Three lions are seen a lot, and according to the BBC, that was first used by King Henry II. But... when is a lion not a lion? When it's a leopard, and here's where things get tricky. 

The lions of English heraldry don't all look like lions, and History Extra says that's because some are a creature called a leopard — and no, that's not the same as the leopards we all know and love. The mythological leopards of heraldry were thought to be half lion (i.e., leo-) and half something called a pard... which was a mythical creature first described by Pliny in around the year 77. By the 13th century they had become a little demonic, says Atlas Obscura, and that circles back around to the idea that they're creatures born of forbidden, adulterous love. While they were common symbols for the clergy to adopt, they were also for royalty. 

The griffin of Edward III

Many have heard the lion called — for some reason — the King of the Jungle, and when it comes to the air, it's the eagle that has the same lofty reputation. And that, says The Royal Mint, is where the griffin comes into the Queen's Beasts. After appearing in heraldic symbols pretty regularly right from the beginning, it was originally elevated into a symbol of the nobility by Edward III. And it makes sense: It's a creature that combines the most powerful creature on land with the most powerful bird of the air, and if there's anything that symbolizes royalty, it's that far-reaching rule.

Griffins have been rubbing elbows with the all-powerful for a long time. Folklore Thursday says they showed up in ancient Greece pulling Apollo's chariot, and that firmly established their link with the life-giving sun. They were also associated with Nemesis — which made them guardians — and were credited with possessing not just the courage and strength of the lion, but the speed and intelligence of the eagle. Interestingly, there's another theory that suggests that the combination of the two was also used to sort of symbolically represent conflict between the various powerful houses of medieval Europe.

Also, here's a fun fact: Heraldic griffins with wings are always female. Males have no wings — instead, they're depicted as emitting the sun's rays, and they're usually sporting horns.

The falcon of the Plantagenets

The Plantagenet dynasty ruled from 1154 — when the marriage of King Henry II to Eleanor of Aquitaine united England and huge sections of France under one rule — to 1399. (Or arguably until 1485, and the death of Richard III.) Project Britain says they include famous names like King Richard the Lionheart and King John, who signed the Magna Carta.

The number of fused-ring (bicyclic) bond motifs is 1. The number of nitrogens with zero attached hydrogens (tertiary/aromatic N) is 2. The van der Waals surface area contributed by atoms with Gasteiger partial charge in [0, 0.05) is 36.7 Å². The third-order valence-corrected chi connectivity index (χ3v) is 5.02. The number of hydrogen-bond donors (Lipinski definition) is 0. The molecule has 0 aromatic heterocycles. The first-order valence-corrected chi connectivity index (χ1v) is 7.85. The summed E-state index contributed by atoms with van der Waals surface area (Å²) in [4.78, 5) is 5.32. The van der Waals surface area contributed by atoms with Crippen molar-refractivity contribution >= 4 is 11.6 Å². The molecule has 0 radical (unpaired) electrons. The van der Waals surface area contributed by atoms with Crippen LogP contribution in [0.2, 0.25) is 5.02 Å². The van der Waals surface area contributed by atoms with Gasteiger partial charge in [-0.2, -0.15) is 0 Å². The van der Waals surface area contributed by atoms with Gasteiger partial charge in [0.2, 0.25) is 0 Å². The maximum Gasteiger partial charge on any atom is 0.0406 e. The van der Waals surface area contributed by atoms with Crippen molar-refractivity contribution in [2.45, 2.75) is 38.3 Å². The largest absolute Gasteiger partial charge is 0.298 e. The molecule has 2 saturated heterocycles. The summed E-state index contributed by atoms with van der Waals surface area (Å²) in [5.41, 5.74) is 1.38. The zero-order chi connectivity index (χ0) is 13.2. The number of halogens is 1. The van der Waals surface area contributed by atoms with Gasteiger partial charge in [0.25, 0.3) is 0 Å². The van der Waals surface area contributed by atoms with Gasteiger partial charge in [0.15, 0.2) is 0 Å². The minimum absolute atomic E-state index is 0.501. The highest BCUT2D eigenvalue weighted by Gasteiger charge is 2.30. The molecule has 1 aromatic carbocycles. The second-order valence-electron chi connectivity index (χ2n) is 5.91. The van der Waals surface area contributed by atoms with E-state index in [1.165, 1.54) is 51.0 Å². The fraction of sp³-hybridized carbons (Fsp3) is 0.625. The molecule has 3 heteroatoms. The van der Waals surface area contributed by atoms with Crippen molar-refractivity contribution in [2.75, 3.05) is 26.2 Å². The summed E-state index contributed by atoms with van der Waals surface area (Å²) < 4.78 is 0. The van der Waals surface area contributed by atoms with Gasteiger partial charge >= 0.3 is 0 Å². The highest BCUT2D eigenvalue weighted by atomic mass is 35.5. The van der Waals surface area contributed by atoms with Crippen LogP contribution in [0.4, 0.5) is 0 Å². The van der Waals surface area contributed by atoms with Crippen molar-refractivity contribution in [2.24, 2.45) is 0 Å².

And they're the branch of the royal family tree that gives Elizabeth II the falcon to include in the Queen's Beasts. According to The Royal Mint, the falcon was first used as a royal heraldic symbol by Edward III, who chose it in part because he really, really liked the rich guy sport of hawking. (Hawking, says PBS, was governed by a strict set of rules at the time, and the bird someone was allowed to keep and fly depended on their social status. Only the king could fly a gyrfalcon, and it was also Edward III who made the theft of a trained bird a crime worthy of a death sentence.)

The symbol of the falcon was passed down through his line, along with a gold lock (that's meant to represent the theoretically unbroken line of succession). The falcon was front and center during the War of the Roses, too — and when Henry VII united the two houses, he took the Yorkist falcon as one of his own symbols.

The black bull of Clarence

Americans might think of the Wall Street bull when they think of the symbolism of these magnificent creatures, and strangely, that's not entirely far removed from the bull's importance in England. According to The Royal Mint, the bull is a member of the Queen's Beasts thanks to Edward IV. He was England's first king from the House of York, and he shared the symbol with his brother, who would become Richard III. The bull was chosen by the Yorkist rulers for an association with characteristics like strength, passion, and courage, and here's where the financial connection comes in.